Biological Evaluation

p38 Kinase Assay

Cloning of Human p38a

The coding region of the human p38a cDNA was obtained by PCR-amplification from RNA isolated from the human monocyte cell line THP.1. First strand cDNA was synthesized from total RNA as follows: 2 μg of RNA was annealed to 100 ng of random hexamer primers in a 10 μl reaction by heating to 70° C. for 10 minutes followed by 2 minutes on ice. cDNA was then synthesized by adding 1 μl of RNAsin (Promega, Madison, Wis.), 2 μl of 50 mM dNTP's, 4 μl of 5× buffer, 2 μl of 100 mM DTT and 1 μl (200 U) of Superscript II™ AMV reverse transcriptase. Random primer, dNTP's and Superscript™ reagents were all purchased from Life-Technologies, Gaithersburg, Mass. The reaction was incubated at 42° C. for 1 hour. Amplification of p38 cDNA was performed by aliquoting 5 μl of the reverse transcriptase reaction into a 100 μl PCR reaction containing the following: 80 μl dH2O, 2 μl 50 mM dNTP's, 1 μl each of forward and reverse primers (50 pmol/μl), 10 μl of 10× buffer and 1 μl Expand™ polymerase (Boehringer Mannheim). The PCR primers incorporated Bam HI sites onto the 5′ and 3′ end of the amplified fragment, and were purchased from Genosys. The sequences of the forward and reverse primers were 5′-GATCGAGGATTCATGTCTCAGGAGAGGCCCA-3′ and 5′GATCGAGGATTCTCAGGACTCCATCTCTTC-3′ respectively. The PCR amplification was carried out in a DNA Thermal Cycler (Perkin Elmer) by repeating 30 cycles of 94° C. for 1 minute, 60° C. for 1 minute and 68° C. for 2 minutes. After amplification, excess primers and unincorporated dNTP's were removed from the amplified fragment with a Wizard™ PCR prep (Promega) and digested with Bam HI (New England Biolabs). The Bam HI digested fragment was ligated into BamHI digested pGEX 2T plasmid DNA (PharmaciaBiotech) using T-4 DNA ligase (New England Biolabs) as described by T. Maniatis, Molecular Cloning: A Laboratory Manual, 2nd ed. (1989). The ligation reaction was transformed into chemically competent E. coli DH10B cells purchased from Life-Technologies following the manufacturer's instructions. Plasmid DNA was isolated from the resulting bacterial colonies using a Promega Wizard™ miniprep kit. Plasmids containing the appropriate Bam HI fragment were sequenced in a DNA Thermal Cycler (Perkin Elmer) with Prism™ (Applied Biosystems Inc.). cDNA clones were identified that coded for both human p38a isoforms (Lee et al. Nature 372, 739). One of the clones which contained the cDNA for p38a-2 (CSBP-2) inserted in the cloning site of pGEX 2T, 3′ of the GST coding region was designated pMON 35802. The sequence obtained for this clone is an exact match of the cDNA clone reported by Lee et al. This expression plasmid allows for the production of a GST-p38a fusion protein.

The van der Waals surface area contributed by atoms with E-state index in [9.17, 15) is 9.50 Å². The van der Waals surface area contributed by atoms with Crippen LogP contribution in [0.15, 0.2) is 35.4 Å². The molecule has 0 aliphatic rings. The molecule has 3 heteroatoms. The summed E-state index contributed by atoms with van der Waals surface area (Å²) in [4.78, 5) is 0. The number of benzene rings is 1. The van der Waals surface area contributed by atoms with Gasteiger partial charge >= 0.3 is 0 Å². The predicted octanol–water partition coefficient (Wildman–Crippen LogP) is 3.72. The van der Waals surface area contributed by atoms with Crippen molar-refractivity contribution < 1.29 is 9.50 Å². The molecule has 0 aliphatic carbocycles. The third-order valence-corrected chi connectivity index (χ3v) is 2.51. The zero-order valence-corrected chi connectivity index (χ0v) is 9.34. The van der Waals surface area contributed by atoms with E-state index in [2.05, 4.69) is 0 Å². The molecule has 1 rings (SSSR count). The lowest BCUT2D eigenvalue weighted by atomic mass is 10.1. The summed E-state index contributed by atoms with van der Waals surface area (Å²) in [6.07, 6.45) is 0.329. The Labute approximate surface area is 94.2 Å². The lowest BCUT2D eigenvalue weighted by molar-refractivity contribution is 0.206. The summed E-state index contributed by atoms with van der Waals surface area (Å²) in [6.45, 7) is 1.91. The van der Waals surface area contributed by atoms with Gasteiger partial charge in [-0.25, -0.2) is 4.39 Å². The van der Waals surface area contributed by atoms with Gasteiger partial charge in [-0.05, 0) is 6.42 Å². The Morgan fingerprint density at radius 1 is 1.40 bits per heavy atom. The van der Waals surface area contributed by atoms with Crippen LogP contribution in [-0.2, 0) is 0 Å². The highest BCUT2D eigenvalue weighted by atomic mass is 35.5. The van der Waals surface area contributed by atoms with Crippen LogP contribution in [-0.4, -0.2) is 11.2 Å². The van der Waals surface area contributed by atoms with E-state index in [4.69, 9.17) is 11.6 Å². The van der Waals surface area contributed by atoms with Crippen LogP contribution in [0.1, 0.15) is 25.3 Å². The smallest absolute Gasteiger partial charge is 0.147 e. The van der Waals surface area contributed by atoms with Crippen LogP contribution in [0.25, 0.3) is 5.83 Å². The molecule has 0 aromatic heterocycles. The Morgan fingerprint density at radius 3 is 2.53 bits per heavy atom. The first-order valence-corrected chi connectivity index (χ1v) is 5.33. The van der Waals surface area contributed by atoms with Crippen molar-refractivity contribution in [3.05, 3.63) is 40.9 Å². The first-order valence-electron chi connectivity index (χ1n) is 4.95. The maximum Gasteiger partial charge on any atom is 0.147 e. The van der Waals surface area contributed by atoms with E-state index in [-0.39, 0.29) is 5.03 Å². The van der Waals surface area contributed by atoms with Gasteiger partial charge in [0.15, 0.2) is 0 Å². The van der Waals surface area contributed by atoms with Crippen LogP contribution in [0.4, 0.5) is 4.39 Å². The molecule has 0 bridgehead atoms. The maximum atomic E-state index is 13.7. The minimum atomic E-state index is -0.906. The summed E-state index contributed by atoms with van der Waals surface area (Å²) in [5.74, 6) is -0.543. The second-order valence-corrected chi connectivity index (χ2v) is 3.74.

Expression of human p38a